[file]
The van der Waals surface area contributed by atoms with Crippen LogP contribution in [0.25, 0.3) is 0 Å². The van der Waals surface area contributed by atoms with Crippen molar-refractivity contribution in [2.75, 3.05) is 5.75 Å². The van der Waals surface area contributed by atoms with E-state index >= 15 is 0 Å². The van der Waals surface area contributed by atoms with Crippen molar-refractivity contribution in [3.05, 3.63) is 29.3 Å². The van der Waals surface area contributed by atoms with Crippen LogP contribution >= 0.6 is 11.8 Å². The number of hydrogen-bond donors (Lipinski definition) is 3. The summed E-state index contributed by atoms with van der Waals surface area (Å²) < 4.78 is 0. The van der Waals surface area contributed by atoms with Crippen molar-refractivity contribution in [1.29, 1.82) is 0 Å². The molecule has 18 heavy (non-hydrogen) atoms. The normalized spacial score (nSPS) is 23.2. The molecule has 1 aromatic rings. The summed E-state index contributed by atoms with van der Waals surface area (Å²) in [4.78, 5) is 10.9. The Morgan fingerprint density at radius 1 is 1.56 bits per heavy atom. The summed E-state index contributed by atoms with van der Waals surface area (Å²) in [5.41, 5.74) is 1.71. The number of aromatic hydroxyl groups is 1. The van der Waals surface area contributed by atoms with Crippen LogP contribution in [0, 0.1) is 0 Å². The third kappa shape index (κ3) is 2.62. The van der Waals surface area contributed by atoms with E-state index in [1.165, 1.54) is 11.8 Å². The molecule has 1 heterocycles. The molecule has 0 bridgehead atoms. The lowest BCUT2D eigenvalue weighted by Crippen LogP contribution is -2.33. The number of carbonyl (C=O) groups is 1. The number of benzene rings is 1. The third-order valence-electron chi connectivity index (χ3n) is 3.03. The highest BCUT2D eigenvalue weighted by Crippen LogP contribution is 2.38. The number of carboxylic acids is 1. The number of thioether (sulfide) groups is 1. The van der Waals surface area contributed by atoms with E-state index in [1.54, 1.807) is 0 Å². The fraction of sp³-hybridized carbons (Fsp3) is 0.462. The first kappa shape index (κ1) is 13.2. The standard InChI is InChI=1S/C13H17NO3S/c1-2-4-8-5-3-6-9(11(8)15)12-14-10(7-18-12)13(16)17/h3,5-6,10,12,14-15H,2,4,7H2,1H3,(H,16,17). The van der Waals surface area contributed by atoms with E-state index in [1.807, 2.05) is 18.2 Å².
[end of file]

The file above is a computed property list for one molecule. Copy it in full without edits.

The van der Waals surface area contributed by atoms with Crippen LogP contribution in [0.25, 0.3) is 0 Å². The van der Waals surface area contributed by atoms with Crippen molar-refractivity contribution in [2.75, 3.05) is 5.75 Å². The van der Waals surface area contributed by atoms with E-state index >= 15 is 0 Å². The van der Waals surface area contributed by atoms with Crippen molar-refractivity contribution in [3.05, 3.63) is 29.3 Å². The van der Waals surface area contributed by atoms with Crippen LogP contribution >= 0.6 is 11.8 Å². The number of hydrogen-bond donors (Lipinski definition) is 3. The summed E-state index contributed by atoms with van der Waals surface area (Å²) < 4.78 is 0. The van der Waals surface area contributed by atoms with Crippen molar-refractivity contribution in [1.29, 1.82) is 0 Å². The molecule has 18 heavy (non-hydrogen) atoms. The normalized spacial score (nSPS) is 23.2. The molecule has 1 aromatic rings. The summed E-state index contributed by atoms with van der Waals surface area (Å²) in [4.78, 5) is 10.9. The Morgan fingerprint density at radius 1 is 1.56 bits per heavy atom. The summed E-state index contributed by atoms with van der Waals surface area (Å²) in [5.41, 5.74) is 1.71. The number of aromatic hydroxyl groups is 1. The van der Waals surface area contributed by atoms with Crippen LogP contribution in [0, 0.1) is 0 Å². The third kappa shape index (κ3) is 2.62. The van der Waals surface area contributed by atoms with E-state index in [1.165, 1.54) is 11.8 Å². The molecule has 1 heterocycles. The molecule has 0 bridgehead atoms. The lowest BCUT2D eigenvalue weighted by Crippen LogP contribution is -2.33. The number of carbonyl (C=O) groups is 1. The number of benzene rings is 1. The third-order valence-electron chi connectivity index (χ3n) is 3.03. The highest BCUT2D eigenvalue weighted by Crippen LogP contribution is 2.38. The number of carboxylic acids is 1. The number of thioether (sulfide) groups is 1. The van der Waals surface area contributed by atoms with E-state index in [1.54, 1.807) is 0 Å². The fraction of sp³-hybridized carbons (Fsp3) is 0.462. The first kappa shape index (κ1) is 13.2. The standard InChI is InChI=1S/C13H17NO3S/c1-2-4-8-5-3-6-9(11(8)15)12-14-10(7-18-12)13(16)17/h3,5-6,10,12,14-15H,2,4,7H2,1H3,(H,16,17). The van der Waals surface area contributed by atoms with E-state index in [1.807, 2.05) is 18.2 Å².